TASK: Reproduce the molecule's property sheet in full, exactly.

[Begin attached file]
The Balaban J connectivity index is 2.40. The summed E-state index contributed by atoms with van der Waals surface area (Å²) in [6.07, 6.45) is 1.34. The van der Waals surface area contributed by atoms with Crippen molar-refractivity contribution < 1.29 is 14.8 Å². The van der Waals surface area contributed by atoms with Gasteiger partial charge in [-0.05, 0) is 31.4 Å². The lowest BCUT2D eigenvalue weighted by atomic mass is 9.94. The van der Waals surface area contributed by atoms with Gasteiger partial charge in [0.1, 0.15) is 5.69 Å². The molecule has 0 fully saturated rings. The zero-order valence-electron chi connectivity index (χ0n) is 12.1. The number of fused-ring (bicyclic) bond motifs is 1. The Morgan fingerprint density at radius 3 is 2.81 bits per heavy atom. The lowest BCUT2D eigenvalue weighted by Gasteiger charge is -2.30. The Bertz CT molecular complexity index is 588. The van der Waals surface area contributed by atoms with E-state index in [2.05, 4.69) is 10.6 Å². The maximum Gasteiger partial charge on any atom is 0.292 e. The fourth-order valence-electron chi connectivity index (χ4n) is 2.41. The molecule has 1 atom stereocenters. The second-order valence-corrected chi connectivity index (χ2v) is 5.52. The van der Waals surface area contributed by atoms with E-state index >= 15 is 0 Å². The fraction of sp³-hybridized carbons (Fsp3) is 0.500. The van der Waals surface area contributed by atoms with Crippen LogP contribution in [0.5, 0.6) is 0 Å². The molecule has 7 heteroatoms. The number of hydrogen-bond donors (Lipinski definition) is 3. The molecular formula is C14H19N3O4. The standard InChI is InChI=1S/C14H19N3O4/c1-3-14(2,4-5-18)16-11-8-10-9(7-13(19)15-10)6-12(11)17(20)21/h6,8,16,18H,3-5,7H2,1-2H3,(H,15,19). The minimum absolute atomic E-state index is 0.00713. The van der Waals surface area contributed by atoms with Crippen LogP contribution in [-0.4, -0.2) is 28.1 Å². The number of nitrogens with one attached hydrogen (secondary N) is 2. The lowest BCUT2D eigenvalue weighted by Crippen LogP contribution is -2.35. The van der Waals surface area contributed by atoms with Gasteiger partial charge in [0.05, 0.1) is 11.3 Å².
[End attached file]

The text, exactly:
The Balaban J connectivity index is 2.40. The summed E-state index contributed by atoms with van der Waals surface area (Å²) in [6.07, 6.45) is 1.34. The van der Waals surface area contributed by atoms with Crippen molar-refractivity contribution < 1.29 is 14.8 Å². The van der Waals surface area contributed by atoms with Gasteiger partial charge in [-0.05, 0) is 31.4 Å². The lowest BCUT2D eigenvalue weighted by atomic mass is 9.94. The van der Waals surface area contributed by atoms with Gasteiger partial charge in [0.1, 0.15) is 5.69 Å². The molecule has 0 fully saturated rings. The zero-order valence-electron chi connectivity index (χ0n) is 12.1. The number of fused-ring (bicyclic) bond motifs is 1. The Morgan fingerprint density at radius 3 is 2.81 bits per heavy atom. The lowest BCUT2D eigenvalue weighted by Gasteiger charge is -2.30. The Bertz CT molecular complexity index is 588. The van der Waals surface area contributed by atoms with E-state index in [2.05, 4.69) is 10.6 Å². The maximum Gasteiger partial charge on any atom is 0.292 e. The fourth-order valence-electron chi connectivity index (χ4n) is 2.41. The molecule has 1 atom stereocenters. The second-order valence-corrected chi connectivity index (χ2v) is 5.52. The van der Waals surface area contributed by atoms with E-state index >= 15 is 0 Å². The fraction of sp³-hybridized carbons (Fsp3) is 0.500. The van der Waals surface area contributed by atoms with Crippen LogP contribution in [0.5, 0.6) is 0 Å². The molecule has 7 heteroatoms. The number of hydrogen-bond donors (Lipinski definition) is 3. The molecular formula is C14H19N3O4. The standard InChI is InChI=1S/C14H19N3O4/c1-3-14(2,4-5-18)16-11-8-10-9(7-13(19)15-10)6-12(11)17(20)21/h6,8,16,18H,3-5,7H2,1-2H3,(H,15,19). The minimum absolute atomic E-state index is 0.00713. The van der Waals surface area contributed by atoms with Crippen LogP contribution in [-0.4, -0.2) is 28.1 Å². The number of nitrogens with one attached hydrogen (secondary N) is 2. The lowest BCUT2D eigenvalue weighted by Crippen LogP contribution is -2.35. The van der Waals surface area contributed by atoms with Gasteiger partial charge in [0.05, 0.1) is 11.3 Å².